Recently, I’ve been spending a lot of time with clients helping them with Succession Planning. To put it bluntly, it appears that succession planning is an “issue” for the industry. This shouldn’t come as a surprise to anyone since the youngest of the Baby Boomers will be passing the age of 50 in 2015 (and the oldest will turn 69). The pressures of succession planning can be felt on the shoulders of law firm senior management and they are trying to find solutions – fast.
But are they looking for solutions in all the rights places? I’ve been included in a lot of discussions about factors that need to be considered such as timing, compensation, gaps in lawyer ranks and desire to work past retirement while addressing succession plans. Unfortunately, some firms seem to be forgetting about one key element, an element that I would argue is the most important one in the equation. The client.
A situation I experienced perfectly illustrates this point. As part of a Client Feedback Program I had recently implemented, I was with the Managing Partner (MP) of a large regional firm meeting the CEO of a client. The current relationship partner was a couple of years away from 65 (that firms mandatory retirement age) and the firm had been grooming a junior partner to take over the relationship. The individual had worked on the relationship since he was an associate and was well known by the client.
Now this was a very key client of the firm and to cut a long story short, I brought up the issue of succession planning. The MP was visibly taken aback when the client said that he had been wondering about the issue and asked who was going to take the lead on the relationship. The MP responded indicating that Junior Partner would be the successor at which point the CEO balked. He said that although he liked Junior Partner very much, and he thought he was a fine lawyer, he was not what they were looking for in a relationship lead. They were moving into a major growth phase and needed a lawyer who was aggressive and would aggressive for them. That is, not the Junior Partner, who the firm had been grooming to take over the relationship for a couple of years without ever speaking to the client about what they wanted in a Successor. See the error of their ways?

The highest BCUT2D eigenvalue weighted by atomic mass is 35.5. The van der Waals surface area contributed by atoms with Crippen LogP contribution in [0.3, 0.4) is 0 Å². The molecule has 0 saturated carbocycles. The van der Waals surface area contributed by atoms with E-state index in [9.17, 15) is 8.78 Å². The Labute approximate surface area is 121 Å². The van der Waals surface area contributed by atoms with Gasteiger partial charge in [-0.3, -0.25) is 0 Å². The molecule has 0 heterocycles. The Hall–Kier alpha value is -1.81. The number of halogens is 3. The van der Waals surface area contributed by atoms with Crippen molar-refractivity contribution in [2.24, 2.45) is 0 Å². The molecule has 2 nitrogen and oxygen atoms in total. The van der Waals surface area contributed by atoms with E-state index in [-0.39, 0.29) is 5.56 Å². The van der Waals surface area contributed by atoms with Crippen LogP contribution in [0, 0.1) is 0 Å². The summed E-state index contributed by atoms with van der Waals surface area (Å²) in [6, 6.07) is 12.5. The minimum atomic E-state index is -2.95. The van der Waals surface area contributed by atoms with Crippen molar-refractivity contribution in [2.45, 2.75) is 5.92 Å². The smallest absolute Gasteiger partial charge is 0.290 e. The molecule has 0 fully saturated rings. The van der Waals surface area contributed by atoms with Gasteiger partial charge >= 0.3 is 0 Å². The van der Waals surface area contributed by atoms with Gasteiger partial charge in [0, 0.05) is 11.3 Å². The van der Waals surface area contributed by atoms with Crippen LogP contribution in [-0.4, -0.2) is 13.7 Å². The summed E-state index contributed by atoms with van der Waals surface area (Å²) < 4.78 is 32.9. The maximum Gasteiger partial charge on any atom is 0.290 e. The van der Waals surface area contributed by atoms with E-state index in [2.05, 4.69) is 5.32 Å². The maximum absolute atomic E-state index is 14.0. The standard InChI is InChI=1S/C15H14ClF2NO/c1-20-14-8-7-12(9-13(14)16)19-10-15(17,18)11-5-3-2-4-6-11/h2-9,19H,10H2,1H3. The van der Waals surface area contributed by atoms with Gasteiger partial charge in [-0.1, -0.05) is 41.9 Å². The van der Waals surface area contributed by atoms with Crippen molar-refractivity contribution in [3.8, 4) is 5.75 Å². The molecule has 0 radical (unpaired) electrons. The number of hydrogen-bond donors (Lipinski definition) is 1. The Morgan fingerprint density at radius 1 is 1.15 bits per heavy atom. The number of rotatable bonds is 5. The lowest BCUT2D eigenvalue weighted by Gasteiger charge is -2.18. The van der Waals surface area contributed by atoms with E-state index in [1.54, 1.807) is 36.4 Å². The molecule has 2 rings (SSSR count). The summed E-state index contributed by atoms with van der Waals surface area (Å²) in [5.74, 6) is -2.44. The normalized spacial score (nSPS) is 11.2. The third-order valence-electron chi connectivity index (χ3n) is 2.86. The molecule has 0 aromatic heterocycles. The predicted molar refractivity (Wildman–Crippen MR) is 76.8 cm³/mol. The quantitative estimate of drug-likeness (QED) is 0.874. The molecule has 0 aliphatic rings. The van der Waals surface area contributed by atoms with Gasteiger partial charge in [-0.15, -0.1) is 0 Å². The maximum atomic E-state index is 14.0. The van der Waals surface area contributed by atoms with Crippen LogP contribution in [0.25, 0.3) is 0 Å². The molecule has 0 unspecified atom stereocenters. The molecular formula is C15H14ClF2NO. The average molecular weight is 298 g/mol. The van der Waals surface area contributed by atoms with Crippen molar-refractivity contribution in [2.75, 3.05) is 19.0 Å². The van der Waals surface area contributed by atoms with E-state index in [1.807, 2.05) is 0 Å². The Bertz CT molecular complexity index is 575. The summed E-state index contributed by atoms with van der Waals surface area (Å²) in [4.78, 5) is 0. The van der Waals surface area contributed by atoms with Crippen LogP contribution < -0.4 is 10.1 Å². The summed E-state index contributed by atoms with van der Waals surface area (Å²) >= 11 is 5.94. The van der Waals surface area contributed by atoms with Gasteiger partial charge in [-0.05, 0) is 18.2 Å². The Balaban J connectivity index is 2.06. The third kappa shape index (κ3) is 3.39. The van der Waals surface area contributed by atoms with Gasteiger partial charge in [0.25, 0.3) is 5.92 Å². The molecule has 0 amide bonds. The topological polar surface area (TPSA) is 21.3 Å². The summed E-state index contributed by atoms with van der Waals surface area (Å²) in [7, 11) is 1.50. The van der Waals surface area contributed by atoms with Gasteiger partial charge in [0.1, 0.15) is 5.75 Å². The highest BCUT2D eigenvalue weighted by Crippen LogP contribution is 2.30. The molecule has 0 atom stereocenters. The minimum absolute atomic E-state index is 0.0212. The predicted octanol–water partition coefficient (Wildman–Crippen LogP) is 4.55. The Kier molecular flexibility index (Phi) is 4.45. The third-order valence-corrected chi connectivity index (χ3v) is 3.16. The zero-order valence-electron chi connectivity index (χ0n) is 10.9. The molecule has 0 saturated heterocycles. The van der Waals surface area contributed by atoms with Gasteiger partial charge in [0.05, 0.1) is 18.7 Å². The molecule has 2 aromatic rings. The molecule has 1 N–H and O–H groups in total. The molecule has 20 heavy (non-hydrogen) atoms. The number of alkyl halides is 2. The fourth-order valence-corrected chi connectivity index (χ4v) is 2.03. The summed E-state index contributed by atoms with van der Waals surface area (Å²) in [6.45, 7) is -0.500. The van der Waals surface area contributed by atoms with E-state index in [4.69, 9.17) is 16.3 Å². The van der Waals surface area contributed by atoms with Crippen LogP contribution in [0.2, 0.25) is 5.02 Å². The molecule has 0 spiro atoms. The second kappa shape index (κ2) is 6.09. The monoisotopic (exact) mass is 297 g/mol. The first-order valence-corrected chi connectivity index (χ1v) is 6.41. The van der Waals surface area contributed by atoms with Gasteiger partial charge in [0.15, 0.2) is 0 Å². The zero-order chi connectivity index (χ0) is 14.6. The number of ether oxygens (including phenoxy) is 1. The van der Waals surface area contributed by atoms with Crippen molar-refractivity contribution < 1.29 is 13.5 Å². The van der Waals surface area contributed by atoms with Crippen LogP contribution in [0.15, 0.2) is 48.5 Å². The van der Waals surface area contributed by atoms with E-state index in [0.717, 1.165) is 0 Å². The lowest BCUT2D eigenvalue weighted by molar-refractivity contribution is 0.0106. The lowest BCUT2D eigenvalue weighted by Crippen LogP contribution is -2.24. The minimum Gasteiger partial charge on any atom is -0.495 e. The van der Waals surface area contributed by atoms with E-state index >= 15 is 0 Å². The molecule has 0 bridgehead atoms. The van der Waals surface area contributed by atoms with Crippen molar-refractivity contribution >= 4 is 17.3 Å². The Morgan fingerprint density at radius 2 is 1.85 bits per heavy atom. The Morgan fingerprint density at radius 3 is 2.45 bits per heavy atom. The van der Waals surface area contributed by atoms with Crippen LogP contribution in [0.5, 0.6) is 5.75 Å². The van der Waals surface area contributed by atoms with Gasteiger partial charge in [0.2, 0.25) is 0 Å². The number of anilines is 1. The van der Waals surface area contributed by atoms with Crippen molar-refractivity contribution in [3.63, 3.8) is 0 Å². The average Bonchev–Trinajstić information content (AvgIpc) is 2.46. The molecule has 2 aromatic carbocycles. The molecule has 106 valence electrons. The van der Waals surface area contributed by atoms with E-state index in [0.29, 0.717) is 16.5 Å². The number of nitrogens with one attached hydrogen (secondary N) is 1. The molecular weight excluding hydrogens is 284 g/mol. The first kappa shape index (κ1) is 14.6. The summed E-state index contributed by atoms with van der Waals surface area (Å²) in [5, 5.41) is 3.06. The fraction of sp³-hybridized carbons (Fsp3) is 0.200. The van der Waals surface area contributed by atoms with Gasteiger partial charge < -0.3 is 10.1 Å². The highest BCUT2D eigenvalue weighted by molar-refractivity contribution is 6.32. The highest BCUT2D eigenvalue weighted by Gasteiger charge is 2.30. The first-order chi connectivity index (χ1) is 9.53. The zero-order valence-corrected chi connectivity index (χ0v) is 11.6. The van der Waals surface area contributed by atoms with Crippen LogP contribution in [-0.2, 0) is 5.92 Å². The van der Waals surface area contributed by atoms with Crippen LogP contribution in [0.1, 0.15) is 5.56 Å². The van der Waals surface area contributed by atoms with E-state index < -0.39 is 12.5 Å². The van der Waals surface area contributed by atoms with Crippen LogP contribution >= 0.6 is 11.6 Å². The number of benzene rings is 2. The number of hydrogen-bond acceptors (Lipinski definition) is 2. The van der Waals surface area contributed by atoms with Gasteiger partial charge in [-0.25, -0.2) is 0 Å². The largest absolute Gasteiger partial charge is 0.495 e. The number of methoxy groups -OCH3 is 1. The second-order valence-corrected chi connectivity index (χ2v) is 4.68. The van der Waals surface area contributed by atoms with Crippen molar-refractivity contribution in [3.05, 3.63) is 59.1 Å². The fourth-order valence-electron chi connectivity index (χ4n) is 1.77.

It seems so simple and yet most firms don’t speak to their clients early enough in the succession planning process (or at all – “Hi I’m your New Relationship Lawyer!”.)
So here’s my advice, no matter what the individual circumstances may be.
- Instill a Client Focused culture in your firm. It should be about what’s best for the client – the rest are all internal issues that can be addressed internally.
- Incorporate Client Feedback into your succession planning. Discuss the idea of transitioning the relationship with the client before it even becomes an issue wherever possible and don’t presume that just because you would like a practice to be assumed by one lawyer that your client feels the same way. This way the transition should be a smooth one and revenue shouldn’t be impacted.
- Succession isn’t only an issue for law firms. If your client contact is coming up to retirement age, you want to allow for that conversation, and their successor, in your plan. You’ll be less likely to see the new guy bring in his “own lawyer” if you are part of the client’s transition plan.
- Put a policy in place that states that all partners need to have a succession plan. The plans may vary in depth and content based on the seniority (and age) of the lawyer involved but it should be a mandatory part of the individual partner planning process. Ensure that the culture of your firm reflects that client relationships should be transitioned at retirement and that it is the role of the senior partner to mentor their replacement.
- Ensure that compensation related to succession is tailored to the lawyer involved. Some partners may feel that retirement means just that – retirement. They want to transition their clients and leave to relax in peace. To others it may mean transitioning to an Associate Counsel role where they continue with client work as if they had never “retired” from the partnership. Others still may want to move into an ‘elder statesman” role becoming a part-time face of the firm. Whatever choice is made “for the good of the firm”, the client should still be considered.
If you consider these factors into your succession planning process, you’ll have the opportunity to make choices that work for your client as well as your firm. If you don’t, well maybe your client will simply take those choices out of your hands entirely.